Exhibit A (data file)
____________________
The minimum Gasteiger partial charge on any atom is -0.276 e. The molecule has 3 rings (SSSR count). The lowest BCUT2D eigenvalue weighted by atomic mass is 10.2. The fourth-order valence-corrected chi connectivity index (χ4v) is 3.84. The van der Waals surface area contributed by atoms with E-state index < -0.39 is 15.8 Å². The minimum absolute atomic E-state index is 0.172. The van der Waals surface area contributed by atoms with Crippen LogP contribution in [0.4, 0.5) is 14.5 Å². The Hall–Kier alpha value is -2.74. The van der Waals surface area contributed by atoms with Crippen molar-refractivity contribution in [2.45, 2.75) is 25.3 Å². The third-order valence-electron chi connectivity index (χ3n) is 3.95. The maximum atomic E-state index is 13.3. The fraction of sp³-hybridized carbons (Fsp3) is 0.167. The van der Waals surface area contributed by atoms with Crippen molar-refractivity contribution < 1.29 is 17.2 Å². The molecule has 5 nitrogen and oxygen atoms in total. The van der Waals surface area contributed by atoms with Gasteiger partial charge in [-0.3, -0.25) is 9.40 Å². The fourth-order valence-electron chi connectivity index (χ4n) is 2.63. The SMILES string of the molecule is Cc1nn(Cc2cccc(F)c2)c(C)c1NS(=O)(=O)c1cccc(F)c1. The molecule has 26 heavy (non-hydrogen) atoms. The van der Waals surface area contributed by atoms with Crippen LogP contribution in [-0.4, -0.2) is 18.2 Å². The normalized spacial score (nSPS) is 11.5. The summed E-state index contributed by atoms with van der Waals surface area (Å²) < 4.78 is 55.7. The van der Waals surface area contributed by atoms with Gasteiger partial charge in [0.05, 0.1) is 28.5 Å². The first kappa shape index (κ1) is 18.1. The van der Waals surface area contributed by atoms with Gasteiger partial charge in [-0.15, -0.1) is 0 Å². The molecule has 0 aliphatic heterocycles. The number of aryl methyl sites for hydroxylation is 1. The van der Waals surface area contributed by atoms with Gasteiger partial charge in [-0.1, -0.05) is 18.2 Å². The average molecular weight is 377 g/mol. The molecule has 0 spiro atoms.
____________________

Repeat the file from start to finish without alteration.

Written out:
The minimum Gasteiger partial charge on any atom is -0.276 e. The molecule has 3 rings (SSSR count). The lowest BCUT2D eigenvalue weighted by atomic mass is 10.2. The fourth-order valence-corrected chi connectivity index (χ4v) is 3.84. The van der Waals surface area contributed by atoms with E-state index < -0.39 is 15.8 Å². The minimum absolute atomic E-state index is 0.172. The van der Waals surface area contributed by atoms with Crippen LogP contribution in [0.4, 0.5) is 14.5 Å². The Hall–Kier alpha value is -2.74. The van der Waals surface area contributed by atoms with Crippen molar-refractivity contribution in [2.45, 2.75) is 25.3 Å². The third-order valence-electron chi connectivity index (χ3n) is 3.95. The maximum atomic E-state index is 13.3. The fraction of sp³-hybridized carbons (Fsp3) is 0.167. The van der Waals surface area contributed by atoms with Crippen molar-refractivity contribution < 1.29 is 17.2 Å². The molecule has 5 nitrogen and oxygen atoms in total. The van der Waals surface area contributed by atoms with Gasteiger partial charge in [-0.3, -0.25) is 9.40 Å². The fourth-order valence-electron chi connectivity index (χ4n) is 2.63. The SMILES string of the molecule is Cc1nn(Cc2cccc(F)c2)c(C)c1NS(=O)(=O)c1cccc(F)c1. The molecule has 26 heavy (non-hydrogen) atoms. The van der Waals surface area contributed by atoms with Crippen LogP contribution in [-0.4, -0.2) is 18.2 Å². The normalized spacial score (nSPS) is 11.5. The summed E-state index contributed by atoms with van der Waals surface area (Å²) < 4.78 is 55.7. The van der Waals surface area contributed by atoms with Gasteiger partial charge in [0.05, 0.1) is 28.5 Å². The first kappa shape index (κ1) is 18.1. The van der Waals surface area contributed by atoms with Gasteiger partial charge in [-0.15, -0.1) is 0 Å². The molecule has 0 aliphatic heterocycles. The number of aryl methyl sites for hydroxylation is 1. The van der Waals surface area contributed by atoms with Gasteiger partial charge in [-0.1, -0.05) is 18.2 Å². The average molecular weight is 377 g/mol. The molecule has 0 spiro atoms.